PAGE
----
> being the cause of harm).
      >
      > otoh, why preach to those who already hold the whole Truth and nothing
      > but the Truth? missionary work doesn't appeal to all - booring.:) the
      > concept of each finding his own way to truth was discovered variously in
      > many places long before existentialism.
      >
      > "Sun setting in a red tree.
      > Young boys became old men searching for such a tree."
      > (daina used creatively in different contexts)
      >
      > aija
      >
      >
      >




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    • louise
      ... due ... two ... by ... stone. ... with ... of ... Thanks for the advice, Bill. I trust your judgment. There is plenty more to be said about these
      Message 39 of 39 , Jul 15, 2008
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        --- In existlist@yahoogroups.com, "bhvwd" <v.valleywestdental@...>
        wrote:
        >
        > --- In existlist@yahoogroups.com, "louise" <hecubatoher@> wrote:
        > >
        > > It is an excellent question, and one that I wish to answer with
        due
        > > care. My hope would be to have something ready to post within
        two
        > or
        > > three days. There are also one or two points raised recently by
        > Jim
        > > that I have not yet got around to addressing.
        > >
        > > Louise
        > > Louise, Do not bite on that cunard. Wil is a logic bomb and he
        > will take you apart. You do not need the grief . Americans have a
        > very different concepts of racism and it is very well documented
        by
        > that little problem called the Civil War. I do not understand the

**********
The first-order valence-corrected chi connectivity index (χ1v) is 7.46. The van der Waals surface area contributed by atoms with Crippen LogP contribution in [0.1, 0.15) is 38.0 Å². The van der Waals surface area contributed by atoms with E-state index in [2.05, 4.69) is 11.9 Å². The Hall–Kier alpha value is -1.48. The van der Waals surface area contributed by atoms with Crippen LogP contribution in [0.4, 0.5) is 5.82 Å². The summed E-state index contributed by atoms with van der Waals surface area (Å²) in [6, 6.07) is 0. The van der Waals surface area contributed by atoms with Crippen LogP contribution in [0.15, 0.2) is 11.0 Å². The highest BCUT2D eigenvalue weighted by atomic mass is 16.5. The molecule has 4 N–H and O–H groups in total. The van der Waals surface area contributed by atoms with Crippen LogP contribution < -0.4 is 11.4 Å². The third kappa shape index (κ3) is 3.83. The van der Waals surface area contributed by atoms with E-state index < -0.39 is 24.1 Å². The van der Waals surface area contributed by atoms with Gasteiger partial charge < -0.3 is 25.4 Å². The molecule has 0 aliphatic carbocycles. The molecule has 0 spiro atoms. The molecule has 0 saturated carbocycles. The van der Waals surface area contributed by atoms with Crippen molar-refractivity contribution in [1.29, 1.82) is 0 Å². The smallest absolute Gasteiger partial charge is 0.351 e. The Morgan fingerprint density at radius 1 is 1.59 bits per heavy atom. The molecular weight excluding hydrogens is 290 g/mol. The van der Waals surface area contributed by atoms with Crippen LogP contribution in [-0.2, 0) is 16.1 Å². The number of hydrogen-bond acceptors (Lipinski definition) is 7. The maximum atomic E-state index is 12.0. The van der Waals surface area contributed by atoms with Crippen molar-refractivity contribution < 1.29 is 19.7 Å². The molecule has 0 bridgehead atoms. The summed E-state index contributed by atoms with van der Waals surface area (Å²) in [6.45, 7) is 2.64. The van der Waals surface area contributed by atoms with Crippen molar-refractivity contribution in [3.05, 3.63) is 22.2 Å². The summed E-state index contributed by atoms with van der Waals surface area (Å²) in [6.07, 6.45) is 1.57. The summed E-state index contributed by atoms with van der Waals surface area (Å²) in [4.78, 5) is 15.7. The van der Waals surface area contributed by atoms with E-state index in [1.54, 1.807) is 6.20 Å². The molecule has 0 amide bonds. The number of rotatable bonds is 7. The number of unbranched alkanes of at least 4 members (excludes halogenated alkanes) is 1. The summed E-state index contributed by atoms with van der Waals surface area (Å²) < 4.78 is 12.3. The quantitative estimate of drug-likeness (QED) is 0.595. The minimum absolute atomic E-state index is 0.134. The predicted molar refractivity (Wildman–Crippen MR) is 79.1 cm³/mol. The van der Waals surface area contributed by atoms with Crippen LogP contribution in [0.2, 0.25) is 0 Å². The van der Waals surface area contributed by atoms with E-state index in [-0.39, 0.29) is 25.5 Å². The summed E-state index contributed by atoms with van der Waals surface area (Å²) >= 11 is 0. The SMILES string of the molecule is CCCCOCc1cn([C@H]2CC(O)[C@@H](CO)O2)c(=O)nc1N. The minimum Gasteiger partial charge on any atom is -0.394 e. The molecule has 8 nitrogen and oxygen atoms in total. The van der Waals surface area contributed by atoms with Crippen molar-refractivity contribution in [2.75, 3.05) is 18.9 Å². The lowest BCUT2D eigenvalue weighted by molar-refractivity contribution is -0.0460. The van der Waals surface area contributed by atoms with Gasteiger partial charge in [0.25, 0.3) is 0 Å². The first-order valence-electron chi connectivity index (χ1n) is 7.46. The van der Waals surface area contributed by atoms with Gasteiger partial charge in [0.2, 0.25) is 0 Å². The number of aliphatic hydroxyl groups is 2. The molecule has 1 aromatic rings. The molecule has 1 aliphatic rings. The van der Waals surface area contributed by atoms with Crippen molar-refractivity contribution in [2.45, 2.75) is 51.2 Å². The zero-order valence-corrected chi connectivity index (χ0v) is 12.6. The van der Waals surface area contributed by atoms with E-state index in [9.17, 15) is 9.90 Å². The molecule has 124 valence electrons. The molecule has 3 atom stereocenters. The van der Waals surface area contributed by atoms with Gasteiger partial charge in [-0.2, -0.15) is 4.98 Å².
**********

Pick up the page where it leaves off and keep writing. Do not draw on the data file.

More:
> Civil War and I have studied it for many years. That horror changed
        > us, made us see race from an entirely different perspective. I have
        > stood in the Lincoln Memorial in DC and read Lincolns words in
        stone.
        > They would be very difficult for you to comprehend as they were for
        > me. If you should wish to find our beginnings of thought regarding
        > race go to Jefferson. We are not confused as to desired outcomes of
        > racial argumentation but our course has been violent and filled
        with
        > hate. Wil, as a New Yorker living in Dixie knows the ins and outs
        of
        > the melange to perfection. I would drop it were I you. Bill

        Thanks for the advice, Bill. I trust your judgment. There is plenty
        more to be said about these subjects, and my intuition confirms in
        any case what you write about the different concepts of racism held
        by Americans. It is all a various and bloody picture, and existlist
        is clearly not the place to discuss the matter further. Louise

        > > --- In existlist@yahoogroups.com, eupraxis@ wrote:
        > > >
        > > > The ball is in your court. What is your philosophy of race?
        > > >
        > > > Wil